The presence of rice water weevils in fields was reported by approximately 90 percent of respondents across all years. Respondents were asked to note tactics used against rice water weevils in one or more of the fields for which they were responsible (Table 1). Less than 10 percent of respondents used no management tactics. Responses showed that seed treatments were rapidly adopted after the introduction of Dermacor X-100 in 2008, and seed treatments of Dermacor X-100 and CruiserMaxx Rice were the most widely used management tactics in the last two 14 Louisiana years of the survey. The increase in the use of seed treatments corresponded with decreased use of pyrethroid insecticides and a reduction in draining of fields for weevil control from 43 percent in 2008 to 18 percent in 2012. Factors that likely contributed to the rapid and widespread adoption of seed treatments include ease of use and effectiveness against the rice water weevil and minor pests.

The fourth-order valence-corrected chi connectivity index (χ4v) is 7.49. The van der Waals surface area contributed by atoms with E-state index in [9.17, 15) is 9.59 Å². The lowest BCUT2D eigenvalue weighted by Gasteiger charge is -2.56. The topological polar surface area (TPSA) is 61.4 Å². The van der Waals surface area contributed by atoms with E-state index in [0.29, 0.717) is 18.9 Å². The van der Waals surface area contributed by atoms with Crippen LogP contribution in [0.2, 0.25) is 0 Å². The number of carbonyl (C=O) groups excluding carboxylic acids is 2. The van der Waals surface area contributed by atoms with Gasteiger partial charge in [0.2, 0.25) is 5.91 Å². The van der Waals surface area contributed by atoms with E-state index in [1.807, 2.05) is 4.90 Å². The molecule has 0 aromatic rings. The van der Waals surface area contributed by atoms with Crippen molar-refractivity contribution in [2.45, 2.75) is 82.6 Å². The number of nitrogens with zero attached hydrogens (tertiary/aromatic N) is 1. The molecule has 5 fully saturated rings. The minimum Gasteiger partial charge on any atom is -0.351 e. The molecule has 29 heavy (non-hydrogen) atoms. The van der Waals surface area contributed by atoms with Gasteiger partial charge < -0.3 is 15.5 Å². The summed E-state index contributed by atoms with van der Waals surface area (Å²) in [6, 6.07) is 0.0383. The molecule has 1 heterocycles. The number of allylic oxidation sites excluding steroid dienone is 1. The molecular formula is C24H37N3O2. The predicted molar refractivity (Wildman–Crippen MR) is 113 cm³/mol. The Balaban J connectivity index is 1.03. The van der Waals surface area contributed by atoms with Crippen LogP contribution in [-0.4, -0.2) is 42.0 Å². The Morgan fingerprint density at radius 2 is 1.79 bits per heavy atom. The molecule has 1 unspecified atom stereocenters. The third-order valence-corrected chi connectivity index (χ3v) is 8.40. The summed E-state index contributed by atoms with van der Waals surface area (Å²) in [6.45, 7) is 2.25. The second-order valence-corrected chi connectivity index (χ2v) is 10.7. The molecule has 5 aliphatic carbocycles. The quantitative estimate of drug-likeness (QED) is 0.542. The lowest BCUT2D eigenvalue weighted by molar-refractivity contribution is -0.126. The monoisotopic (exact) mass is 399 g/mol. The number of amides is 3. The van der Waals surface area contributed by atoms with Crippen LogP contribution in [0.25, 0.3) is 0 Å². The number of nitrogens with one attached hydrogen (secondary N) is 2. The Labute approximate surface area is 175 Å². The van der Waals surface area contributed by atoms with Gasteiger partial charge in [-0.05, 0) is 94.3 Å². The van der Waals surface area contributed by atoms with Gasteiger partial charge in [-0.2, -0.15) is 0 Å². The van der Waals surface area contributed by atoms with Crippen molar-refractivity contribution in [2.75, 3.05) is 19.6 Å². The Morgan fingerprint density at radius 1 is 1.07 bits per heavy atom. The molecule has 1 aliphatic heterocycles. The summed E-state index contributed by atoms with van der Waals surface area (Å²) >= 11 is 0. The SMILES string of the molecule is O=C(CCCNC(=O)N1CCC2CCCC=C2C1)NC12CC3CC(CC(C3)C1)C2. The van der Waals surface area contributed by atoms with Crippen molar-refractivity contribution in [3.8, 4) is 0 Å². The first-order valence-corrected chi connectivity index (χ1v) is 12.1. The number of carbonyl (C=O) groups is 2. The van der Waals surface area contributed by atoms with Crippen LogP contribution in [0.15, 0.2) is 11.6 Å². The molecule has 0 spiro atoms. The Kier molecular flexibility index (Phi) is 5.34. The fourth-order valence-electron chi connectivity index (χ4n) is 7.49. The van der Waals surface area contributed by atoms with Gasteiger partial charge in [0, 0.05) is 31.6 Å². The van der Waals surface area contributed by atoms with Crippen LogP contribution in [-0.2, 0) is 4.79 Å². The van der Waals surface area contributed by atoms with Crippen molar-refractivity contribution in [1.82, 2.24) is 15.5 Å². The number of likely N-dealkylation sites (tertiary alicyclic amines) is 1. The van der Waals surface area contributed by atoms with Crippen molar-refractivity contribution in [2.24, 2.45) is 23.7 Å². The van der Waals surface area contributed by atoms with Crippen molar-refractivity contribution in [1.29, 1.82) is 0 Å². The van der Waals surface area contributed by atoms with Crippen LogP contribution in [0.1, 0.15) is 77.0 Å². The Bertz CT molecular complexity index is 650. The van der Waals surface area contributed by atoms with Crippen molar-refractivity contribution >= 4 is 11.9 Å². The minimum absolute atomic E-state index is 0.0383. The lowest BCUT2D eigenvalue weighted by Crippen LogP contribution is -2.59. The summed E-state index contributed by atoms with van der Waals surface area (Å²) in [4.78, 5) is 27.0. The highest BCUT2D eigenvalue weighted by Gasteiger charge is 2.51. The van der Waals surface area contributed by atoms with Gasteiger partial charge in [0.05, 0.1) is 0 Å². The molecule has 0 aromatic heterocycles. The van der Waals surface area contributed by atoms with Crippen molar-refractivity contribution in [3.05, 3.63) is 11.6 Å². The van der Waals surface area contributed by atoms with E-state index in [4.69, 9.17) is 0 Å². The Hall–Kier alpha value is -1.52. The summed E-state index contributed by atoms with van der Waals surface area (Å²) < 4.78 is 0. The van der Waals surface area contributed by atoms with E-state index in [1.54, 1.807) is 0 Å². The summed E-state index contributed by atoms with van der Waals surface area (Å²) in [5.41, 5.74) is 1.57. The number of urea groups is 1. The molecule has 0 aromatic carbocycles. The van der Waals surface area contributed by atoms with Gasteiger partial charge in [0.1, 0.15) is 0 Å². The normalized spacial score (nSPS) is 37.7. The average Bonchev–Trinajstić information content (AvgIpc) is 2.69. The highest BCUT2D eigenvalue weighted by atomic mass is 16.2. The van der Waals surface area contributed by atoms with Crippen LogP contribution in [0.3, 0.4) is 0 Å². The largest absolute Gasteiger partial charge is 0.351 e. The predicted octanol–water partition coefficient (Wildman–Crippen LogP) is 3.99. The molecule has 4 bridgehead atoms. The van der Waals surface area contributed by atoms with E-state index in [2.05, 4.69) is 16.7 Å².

Respondents observed rice stink bugs in 79 percent to 89 percent of their fields over the survey period. More than 90 percent of respondents sampled for stink bugs from 2009 to 2012. Approximately 35 percent of farmers in Louisiana reported not spraying for stink bugs from 2009 to 2012, while 46 percent sprayed once per season. Only 14 percent of Louisiana farmers made two pesticide applications for rice stink bugs, and less than 5 percent sprayed three or more times. The majority of respondents treated their crops with the pyrethroid insecticides Karate Z or Mustang Max, while some respondents used the organophosphate insecticides malathion and methyl parathion (Figure 2). Recently, LSU AgCenter entomologists showed that after 50 years of use, malathion is ineffective against rice stink bugs, and methyl parathion use in rice is no longer allowed by the U.S. Environmental Protection Agency. Respondents chose not to alternate chemistries from one year to the next. During the survey period, a new insecticide, Tenchu 20SG (a neonicotinoid), was tested against rice stink bugs and shown to be as effective as Karate Z. Use of Tenchu 20SG grew from 8 percent in 2011 to 16 percent in 2012 before receiving a full label in 2013 after the survey ended.